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Gay marriage around the world

Referendums have previously been held in Croatia and Slovenia, and in both cases voters rejected legalising gay marriage. In Slovenia same-sex marriages were, however, legalised by parliament in March 2015.


THE NETHERLANDS: In April 2001, The Netherlands became the first country to allow gays and lesbians to marry in a civil ceremony and adopt children.

BELGIUM: Same-sex marriage was made legal in June 2003, but some restrictions apply. Homosexual couples were allowed to adopt children in 2006.

SPAIN: The country’s socialist government made same-sex marriage legal in July 2005. Homosexual couples were also allowed to adopt, regardless of their marital status.

NORWAY: Homosexuals and heterosexuals were put on the same legal footing in January 2009 and allowed to marry, adopt and resort to assisted reproductive technologies.

SWEDEN: Same-sex couples were allowed to marry in civil or Lutheran Church ceremonies in May 2009. Adoptions for all have been legal since 2003.

PORTUGAL: Same-sex marriage has been legal since June 2010 but adoptions by homosexuals are not.

ICELAND: Same-sex marriages were legalised in June 2010, adoptions by homosexuals in 2006.

DENMARK: Since June 2012, gays and lesbians are allowed to marry in Lutheran Church ceremonies. Denmark was the first country in the world to legalise civil unions for gays and lesbians in 1989.

FRANCE: Same-sex marriage and adoptions by homosexuals were legalised in May 2013.

ENGLAND AND WALES: A law authorising same-sex marriage was adopted in July 2013, followed by SCOTLAND in February 2014. British-controlled NORTHERN IRELAND remains deeply divided on the issue and is the only part of the United Kingdom not to make the change.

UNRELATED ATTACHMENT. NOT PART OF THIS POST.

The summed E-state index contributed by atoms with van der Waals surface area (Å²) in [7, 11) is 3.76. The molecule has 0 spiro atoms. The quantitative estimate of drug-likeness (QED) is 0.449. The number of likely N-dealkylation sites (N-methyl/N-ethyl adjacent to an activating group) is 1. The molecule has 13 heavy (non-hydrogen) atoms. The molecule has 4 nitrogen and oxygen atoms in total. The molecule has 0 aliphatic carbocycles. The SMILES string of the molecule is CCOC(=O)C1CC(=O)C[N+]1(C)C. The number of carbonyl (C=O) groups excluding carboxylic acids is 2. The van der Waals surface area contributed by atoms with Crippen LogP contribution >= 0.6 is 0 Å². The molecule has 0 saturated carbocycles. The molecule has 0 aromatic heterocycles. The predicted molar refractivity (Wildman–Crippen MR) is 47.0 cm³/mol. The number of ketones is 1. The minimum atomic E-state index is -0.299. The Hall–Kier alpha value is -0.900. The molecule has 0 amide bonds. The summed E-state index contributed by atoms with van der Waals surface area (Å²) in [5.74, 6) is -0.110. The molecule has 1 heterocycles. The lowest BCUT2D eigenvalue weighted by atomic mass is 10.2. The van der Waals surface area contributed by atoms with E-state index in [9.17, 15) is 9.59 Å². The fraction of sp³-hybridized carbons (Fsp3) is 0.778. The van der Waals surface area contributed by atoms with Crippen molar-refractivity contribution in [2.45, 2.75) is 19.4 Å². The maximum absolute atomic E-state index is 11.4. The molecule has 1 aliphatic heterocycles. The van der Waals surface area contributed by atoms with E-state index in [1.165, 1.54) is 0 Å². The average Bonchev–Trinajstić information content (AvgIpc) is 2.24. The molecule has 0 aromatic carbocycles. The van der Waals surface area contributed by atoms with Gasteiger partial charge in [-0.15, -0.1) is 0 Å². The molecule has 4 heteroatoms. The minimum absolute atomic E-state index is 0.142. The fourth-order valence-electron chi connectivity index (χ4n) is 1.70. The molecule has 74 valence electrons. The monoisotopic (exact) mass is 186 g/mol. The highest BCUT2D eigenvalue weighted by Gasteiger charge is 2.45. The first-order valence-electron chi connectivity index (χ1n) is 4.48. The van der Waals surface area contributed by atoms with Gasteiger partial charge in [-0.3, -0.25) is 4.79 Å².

LUXEMBOURG: Parliament approved same-sex marriage in June 2014 and, just months after the law came into force, Prime Minister Xavier Bettel married his gay partner in May 2015.

SLOVENIA: Parliament voted in March 2015 to legalise gay marriage, three years after Slovenians voted against the measure in a referendum.

FINLAND: Voted for gay marriage in 2014, with the law set to come into effect in 2017.

North America 

CANADA: A law authorising same-sex marriage and adoptions entered into force in July 2005.

UNITED STATES: Same-sex marriage is legal in 37 states as well as the capital Washington, DC. In a landmark decision in June 2013 the US Supreme Court found that couples in same-sex marriages are entitled to the same benefits and protections as their heterosexual counterparts. Judges are due to rule on the status of gay marriage nationwide in June.

MEXICO: The country’s federal capital has allowed same-sex marriage since 2009.

South America

ARGENTINA: In July 2010, Argentina became the first Latin American country to legalise same-sex marriage. Homosexual couples can also adopt.

URUGUAY: In April 2013, Uruguay became the second Latin American country to approve same-sex marriage. It had legalised adoptions by same-sex couples in 2009.

BRAZIL: It has de facto authorised same-sex marriage since May 14, 2013, after the National Council of Justice ordered clerks to register all marriages pending the adoption of a law by parliament.


SOUTH AFRICA: In November 2006, it became the first African country to legalise same-sex civil partnerships or marriage, also allowing couples to adopt.


NEW ZEALAND: Marriage between homosexuals was legalised in April 2013, around 27 years after homosexuality was decriminalised in the first such decision in the Asia-Pacific region. – AFP



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